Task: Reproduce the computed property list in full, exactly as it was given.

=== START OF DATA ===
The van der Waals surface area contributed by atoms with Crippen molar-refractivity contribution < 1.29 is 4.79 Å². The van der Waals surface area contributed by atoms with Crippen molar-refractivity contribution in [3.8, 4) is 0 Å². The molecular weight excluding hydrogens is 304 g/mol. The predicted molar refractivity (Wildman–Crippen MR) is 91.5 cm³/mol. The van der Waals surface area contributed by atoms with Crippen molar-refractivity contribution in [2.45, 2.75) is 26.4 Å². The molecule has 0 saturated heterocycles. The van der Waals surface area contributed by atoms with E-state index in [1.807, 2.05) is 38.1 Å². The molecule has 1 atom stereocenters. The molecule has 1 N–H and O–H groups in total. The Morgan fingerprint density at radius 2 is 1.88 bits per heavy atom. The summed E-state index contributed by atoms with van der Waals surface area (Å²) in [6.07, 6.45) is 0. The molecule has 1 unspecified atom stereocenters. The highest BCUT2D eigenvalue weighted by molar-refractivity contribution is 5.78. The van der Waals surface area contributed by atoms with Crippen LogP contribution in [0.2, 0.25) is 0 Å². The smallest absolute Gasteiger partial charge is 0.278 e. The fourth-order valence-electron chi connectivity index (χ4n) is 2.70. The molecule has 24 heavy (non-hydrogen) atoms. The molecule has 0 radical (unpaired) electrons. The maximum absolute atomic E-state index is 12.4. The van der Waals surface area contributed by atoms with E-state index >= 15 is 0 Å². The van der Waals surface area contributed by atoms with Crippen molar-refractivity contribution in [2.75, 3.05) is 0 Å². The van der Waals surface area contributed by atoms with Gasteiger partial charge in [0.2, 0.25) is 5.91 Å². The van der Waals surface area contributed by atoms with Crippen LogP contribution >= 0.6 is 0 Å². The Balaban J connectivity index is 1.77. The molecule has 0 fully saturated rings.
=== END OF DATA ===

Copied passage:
The van der Waals surface area contributed by atoms with Crippen molar-refractivity contribution < 1.29 is 4.79 Å². The van der Waals surface area contributed by atoms with Crippen molar-refractivity contribution in [3.8, 4) is 0 Å². The molecular weight excluding hydrogens is 304 g/mol. The predicted molar refractivity (Wildman–Crippen MR) is 91.5 cm³/mol. The van der Waals surface area contributed by atoms with Crippen molar-refractivity contribution in [2.45, 2.75) is 26.4 Å². The molecule has 0 saturated heterocycles. The van der Waals surface area contributed by atoms with E-state index in [1.807, 2.05) is 38.1 Å². The molecule has 1 atom stereocenters. The molecule has 1 N–H and O–H groups in total. The Morgan fingerprint density at radius 2 is 1.88 bits per heavy atom. The summed E-state index contributed by atoms with van der Waals surface area (Å²) in [6.07, 6.45) is 0. The molecule has 1 unspecified atom stereocenters. The highest BCUT2D eigenvalue weighted by molar-refractivity contribution is 5.78. The van der Waals surface area contributed by atoms with Crippen LogP contribution in [0.2, 0.25) is 0 Å². The smallest absolute Gasteiger partial charge is 0.278 e. The fourth-order valence-electron chi connectivity index (χ4n) is 2.70. The molecule has 24 heavy (non-hydrogen) atoms. The molecule has 0 radical (unpaired) electrons. The maximum absolute atomic E-state index is 12.4. The van der Waals surface area contributed by atoms with E-state index >= 15 is 0 Å². The van der Waals surface area contributed by atoms with Crippen molar-refractivity contribution in [2.75, 3.05) is 0 Å². The van der Waals surface area contributed by atoms with Gasteiger partial charge in [0.2, 0.25) is 5.91 Å². The van der Waals surface area contributed by atoms with Crippen LogP contribution >= 0.6 is 0 Å². The Balaban J connectivity index is 1.77. The molecule has 0 fully saturated rings.